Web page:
Obviously, if the target creature goes to the graveyard before the activated ability resolves, the ability has no legal targets on resolution, so it is removed from the stack, the delayed trigger isn’t created, and the player cannot bask in its effect.

Now let’s look closely at the delayed trigger:

When target creatue other than Adarkar Valkyrie dies this turn, return that card to the battlefield under your control”.

  • When — the signal word alerting us that this is a triggered ability. It may be countered in a number of ways, for instance with Stifle.
  • object dies — the triggering event. “Dies” means, is put into the graveyard from the battlefield. No other relocations between zones can trigger this ability.
  • return that card to the battlefield under your control — the delayed trigger’s effect that we get only when it resolves.
    • According to the rule 603.7., abilities refer to the specific object even if it has changed characteristics. The Valkyrie can return to the battlefield an animated land, an animated planeswalker, an object that stopped being a creature and then hit the graveyard from the battlefield, etc.
    • Your means the ability’s controller. According to the rule 603.7e., the controller of the delayed triggered ability is the player who controlled the Valkyrie’s activated ability as it resolved.
    • If the target of Adarkar Valkyrie’s ability was a creature token, it will cease to exist upon the SBA check, and the delayed trigger won’t find it to return it from the graveyard.
    • If the card is not in the graveyard by the time the trigger resolves, it cannot be returned to the battlefield.
Adarkar Valkyrie Bear Cub Adarkar Valkyrie

What happens when two ladies under different players' control contest over one Bear? It depends on who was the last to play the first turn among them. As soon as the bear dies, both delayed trigges go off simultaneously. The active player’s triggers are put onto the stack first, followed by all other players in turn order Thus, the last player in turn order will have his or her trigger put onto the stack last, resolve first, and snatch the Bear right from the brawl under his or her control.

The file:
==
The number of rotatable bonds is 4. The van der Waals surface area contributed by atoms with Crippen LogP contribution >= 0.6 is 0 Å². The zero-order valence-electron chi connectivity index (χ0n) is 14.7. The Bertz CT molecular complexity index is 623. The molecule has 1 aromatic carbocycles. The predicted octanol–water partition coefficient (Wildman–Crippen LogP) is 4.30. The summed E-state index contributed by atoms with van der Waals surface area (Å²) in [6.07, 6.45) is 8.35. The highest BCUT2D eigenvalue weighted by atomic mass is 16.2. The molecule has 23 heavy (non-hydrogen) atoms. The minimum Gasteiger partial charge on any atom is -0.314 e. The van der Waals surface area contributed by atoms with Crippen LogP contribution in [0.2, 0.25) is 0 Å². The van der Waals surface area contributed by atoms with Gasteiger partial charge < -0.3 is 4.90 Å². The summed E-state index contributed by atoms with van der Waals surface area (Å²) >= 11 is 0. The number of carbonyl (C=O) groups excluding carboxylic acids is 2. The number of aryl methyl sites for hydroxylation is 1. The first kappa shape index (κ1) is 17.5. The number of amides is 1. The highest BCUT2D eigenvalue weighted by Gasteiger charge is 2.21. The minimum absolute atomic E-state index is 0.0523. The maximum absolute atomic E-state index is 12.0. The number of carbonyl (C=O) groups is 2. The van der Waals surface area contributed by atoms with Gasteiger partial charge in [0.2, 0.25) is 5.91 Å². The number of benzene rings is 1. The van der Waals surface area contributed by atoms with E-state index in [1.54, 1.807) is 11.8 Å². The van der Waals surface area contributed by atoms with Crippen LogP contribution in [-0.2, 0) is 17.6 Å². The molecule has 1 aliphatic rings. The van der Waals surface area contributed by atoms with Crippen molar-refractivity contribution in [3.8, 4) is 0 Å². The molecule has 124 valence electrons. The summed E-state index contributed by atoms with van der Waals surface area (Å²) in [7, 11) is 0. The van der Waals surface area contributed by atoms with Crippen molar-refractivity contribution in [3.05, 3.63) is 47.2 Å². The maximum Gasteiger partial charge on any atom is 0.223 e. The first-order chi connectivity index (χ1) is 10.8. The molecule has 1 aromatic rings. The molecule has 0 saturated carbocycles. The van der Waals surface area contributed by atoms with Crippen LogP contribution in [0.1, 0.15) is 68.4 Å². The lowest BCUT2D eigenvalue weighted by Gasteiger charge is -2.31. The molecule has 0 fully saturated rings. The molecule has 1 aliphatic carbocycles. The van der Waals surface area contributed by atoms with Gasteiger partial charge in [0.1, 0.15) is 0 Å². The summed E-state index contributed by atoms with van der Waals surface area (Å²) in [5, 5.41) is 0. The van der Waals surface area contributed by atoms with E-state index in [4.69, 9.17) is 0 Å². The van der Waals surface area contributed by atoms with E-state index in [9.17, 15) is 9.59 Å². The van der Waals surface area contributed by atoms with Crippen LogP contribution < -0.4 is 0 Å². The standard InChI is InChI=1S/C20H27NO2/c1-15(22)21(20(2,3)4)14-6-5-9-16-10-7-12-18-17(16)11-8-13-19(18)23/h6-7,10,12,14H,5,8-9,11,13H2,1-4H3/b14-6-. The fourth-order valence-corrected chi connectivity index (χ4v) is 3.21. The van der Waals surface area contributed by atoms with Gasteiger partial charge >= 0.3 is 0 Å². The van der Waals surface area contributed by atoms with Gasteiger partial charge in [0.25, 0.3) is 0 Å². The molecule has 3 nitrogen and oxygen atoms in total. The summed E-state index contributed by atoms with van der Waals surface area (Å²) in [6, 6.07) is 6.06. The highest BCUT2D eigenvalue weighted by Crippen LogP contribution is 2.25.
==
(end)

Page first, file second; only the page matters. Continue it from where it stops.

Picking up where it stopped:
Geralf’s Messenger

If an object is moved from the graveyard to another zone, the ability “loses track” of it, even if that card returns to the graveyard by the time the delayed triggered ability resolves.

A Geralf’s Messenger without +1/+1 counters targeted with the Valkyrie’s ability dies, then two triggers go off. If Undying goes on the stack after* the Valkyrie’s ability, the Messenger returns to the battlefield under its owner’s control with a +1/+1 counter. If it dies again before the delayed trigger resolves, it won’t return to the battlefield, because the game treats it as an entirely new object.

*This can happen if the same player controls the delayed trigger and Geralf’s Messenger. In that case, the player puts his or her triggers in the order he or she chooses. It’s quite tempting indeed to get the effect of Undying over the Valkyrie’s trigger to get a counter.

If the triggers are controlled by different players, the nonactive player’s trigger will go onto the stack last and will “win”. The delayed trigger will fetch the Messenger, and Undying will have to “chill out”.

Here’s a curious one:

Adarkar Valkyrie Loxodon Hierarch Day of Judgment

If you control both Adarkar Valkyrie and Loxodon Hierarch continuously, and your cunning opponent casts Day of Judgment, then he is not as cunning as he thinks. In response, you first activate the Valkyrie’s ability targeting the Hierarch, then activate the Hierarch’s ability. As soon as you sacrifice the Hierarch, the Valkyrie’s delayed triggered ability goes off. As it resolves, Loxodon Hierarch will return to the battlefield, with his own abiltity still on the stack (and you get 4 life by the way, unless there are effects that prevent that). Finally, the Hierarch’s ability resolves, and all your creatures get a regeneration shield (including the newly-arrived Hierarch). Now as the opponent’s Day of Judgment resolves, your creatures are just tapped rather than being destroyed. You may giggle, but do it moderately, lest you should get a warning for Non-Sporting Conduct.


P.S.: Perpetuum Mobile fans will enjoy this: Blasting Station, Pestermite and Adarkar Valkyrie. Mwa-ha-ha!



Irina Samonova © 1999-2017

Magic the Gathering is TM and copyright Wizards of the Coast, Inc, a subsidiary of Hasbro, Inc. All rights reserved.

яндекс.ћетрика